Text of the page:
10:52 BR: It feels like we had a dip where things really did slow down because people were staying home because they had to comply with the law. And they weren’t even allowed to go out, and that was in certain countries, but as the regulations have eased, we are seeing people come back and more people playing the game. And so from a year over year perspective, we’re seeing more geocaching activity this year, than we saw last year. We are seeing more membership growth this year than we saw last year. And last year was a good year for activity and growth, and so to see an increase on that, it feels really positive. When we think about geocaching as an activity, we know that it’s good for people, we know that it’s good to get outside and have adventures and explore the world. And so for us to see more people doing this, and particularly seeing more people doing it as a way to keep themselves happy and sane and engaged during a time where maybe a lot of other outlets are really limited, it makes us feel really good about the work that we’re doing and trying to contribute to making people a little bit happier at a time when that might not be as easy to do it as it used to be pre-COVID.
12:16 CR: You have been involved with this company for so many years, one of the co-founders, but no matter how long you’ve been a leader of a company, nobody, I don’t think is educated in how to lead a company through a pandemic, and so this is absolutely a new experience. I’m just curious. From that standpoint, what are some of the things that you feel like you’ve come away with over these past few months or maybe things… I don’t know, things you wish you would have known before this happened, or things that you feel like you’ve learned that will be valuable in the years to come?
12:24 BR: It’s a great question. There’s really so many aspects of this that have presented new decision points and moments where we have felt like it is not a choice to not make a choice. You have to do something. And so really early on, we were hearing about things happening over in Kirkland. So near Seattle, the first nursing home… Seattle was kind of ground zero for COVID in the United States really early on because of that one nursing home.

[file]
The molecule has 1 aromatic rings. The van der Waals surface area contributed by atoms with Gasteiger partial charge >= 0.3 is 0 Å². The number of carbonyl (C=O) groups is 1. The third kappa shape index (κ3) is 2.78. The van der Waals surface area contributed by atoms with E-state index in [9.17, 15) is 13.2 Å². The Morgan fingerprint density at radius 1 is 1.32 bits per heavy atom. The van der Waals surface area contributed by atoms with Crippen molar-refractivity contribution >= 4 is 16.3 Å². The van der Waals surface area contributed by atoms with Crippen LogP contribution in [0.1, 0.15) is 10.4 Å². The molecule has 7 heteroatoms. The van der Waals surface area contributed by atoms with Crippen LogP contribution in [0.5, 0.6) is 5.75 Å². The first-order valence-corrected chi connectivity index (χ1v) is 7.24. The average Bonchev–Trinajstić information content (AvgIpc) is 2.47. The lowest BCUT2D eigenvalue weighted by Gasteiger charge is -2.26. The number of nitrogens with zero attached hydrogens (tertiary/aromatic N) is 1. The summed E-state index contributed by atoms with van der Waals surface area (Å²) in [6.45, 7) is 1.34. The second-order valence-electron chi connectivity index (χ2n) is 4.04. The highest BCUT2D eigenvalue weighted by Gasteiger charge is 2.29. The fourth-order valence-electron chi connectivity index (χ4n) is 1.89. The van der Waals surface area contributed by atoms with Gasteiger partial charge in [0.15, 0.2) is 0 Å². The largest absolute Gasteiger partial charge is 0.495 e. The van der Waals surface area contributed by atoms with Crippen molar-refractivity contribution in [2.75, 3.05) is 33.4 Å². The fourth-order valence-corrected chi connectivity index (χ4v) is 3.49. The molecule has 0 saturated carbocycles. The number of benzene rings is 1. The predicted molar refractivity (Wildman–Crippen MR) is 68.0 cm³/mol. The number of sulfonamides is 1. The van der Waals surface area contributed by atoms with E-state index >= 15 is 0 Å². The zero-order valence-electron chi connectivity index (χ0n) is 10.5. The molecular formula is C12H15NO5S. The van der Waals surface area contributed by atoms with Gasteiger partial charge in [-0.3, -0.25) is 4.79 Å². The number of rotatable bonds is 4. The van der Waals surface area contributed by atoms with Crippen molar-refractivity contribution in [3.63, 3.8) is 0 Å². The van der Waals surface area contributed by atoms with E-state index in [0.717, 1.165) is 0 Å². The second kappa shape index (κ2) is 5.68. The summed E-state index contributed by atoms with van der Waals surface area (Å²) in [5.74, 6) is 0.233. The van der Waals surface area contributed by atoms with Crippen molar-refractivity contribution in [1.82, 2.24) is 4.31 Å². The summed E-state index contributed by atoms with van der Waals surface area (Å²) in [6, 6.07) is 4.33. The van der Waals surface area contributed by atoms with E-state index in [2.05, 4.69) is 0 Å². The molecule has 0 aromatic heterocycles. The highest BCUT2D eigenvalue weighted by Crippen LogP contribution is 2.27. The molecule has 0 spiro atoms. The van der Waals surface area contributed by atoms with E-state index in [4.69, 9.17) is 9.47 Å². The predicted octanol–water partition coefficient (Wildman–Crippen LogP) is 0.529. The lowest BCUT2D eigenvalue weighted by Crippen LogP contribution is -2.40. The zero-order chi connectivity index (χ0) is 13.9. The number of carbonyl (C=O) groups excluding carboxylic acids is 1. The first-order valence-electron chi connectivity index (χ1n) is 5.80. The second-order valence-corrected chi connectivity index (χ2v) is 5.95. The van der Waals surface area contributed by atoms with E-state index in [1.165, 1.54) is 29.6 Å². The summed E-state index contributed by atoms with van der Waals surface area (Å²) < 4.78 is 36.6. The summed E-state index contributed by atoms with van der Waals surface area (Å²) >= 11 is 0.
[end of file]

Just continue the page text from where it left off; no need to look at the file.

13:31 BR: And so we were very, very well aware of what was happening. And I had been over in Bonn, Germany, for the Beethoven Mega, and I got back to the office. I flew back on March 1st, which was a Monday, and so Tuesday 2nd, I was in the office, and on Wednesday as a senior management team, we met and we had heard that… I believe it was Microsoft and Amazon… Were basically sending their employees home. And so we sat in a room and we said, “Okay, what do we do right now?” I’d been in the office for two days and we said, “Look, the responsible thing to do for the safety of our employees, safety of the lackeys, ourselves included, is hey, it’s Wednesday, let’s get an announcement out to the company. Starting tomorrow, everybody is working from home.” It is, I believe, the first time it was strongly recommended that everybody work from home, and then within a very short period of time, we got more guidance from the local government, and we made it mandatory that everybody work from home.
14:39 BR: What was interesting about that, and I alluded to it a little bit earlier, is that we were never a company where there was a lot of remote working. There were people who would do one day a week, and some people would do two days a week, but by and large… To give you some idea, in 19 and a half years, I worked remotely less than five days in 19 and a half years. Because being in the office was important, and that’s where a lot of the dialogue was taking place, and things like that. And had you asked me pre-COVID, “Hey, what do you think about testing out remote working? Let’s have the whole company work remotely for a month and see how it goes,” I would have said “You’re out of your mind. That’s absolutely crazy. I don’t know. It’s a big risk. Look at what could happen. Things could go wrong. We might not be able to communicate.” Like, there’s plenty of plenty of things to be fearful about in the absence of knowing, but here we were, here we are being forced to test the theory.
15:42 BR: And it wasn’t just a week or a month. Now, it’s been many weeks and our expectation is this is gonna go for quite a bit longer. One of the things that we’ve said to the lackeys is that nobody will be required to return to the office until at least January 4th of next year at the earliest, and so it may even go longer than that, but we didn’t feel it would be responsible to force somebody to come into the office when there is a substantial risk to their health. That doesn’t feel like something that a good company should be doing. So that was a lesson. That’s a decision point. There have been a variety of other things. What tools do we use for communication? How do we do collaborative projects together? How do we set timelines? What are we willing to accept in terms of a balance for employees who are having a harder time at home? And so one of the other decisions that we made was, essentially, if you are an employee and you are struggling for whatever reason with COVID, we are just asking that you find… And the phrase we used is ” comfortable balance.”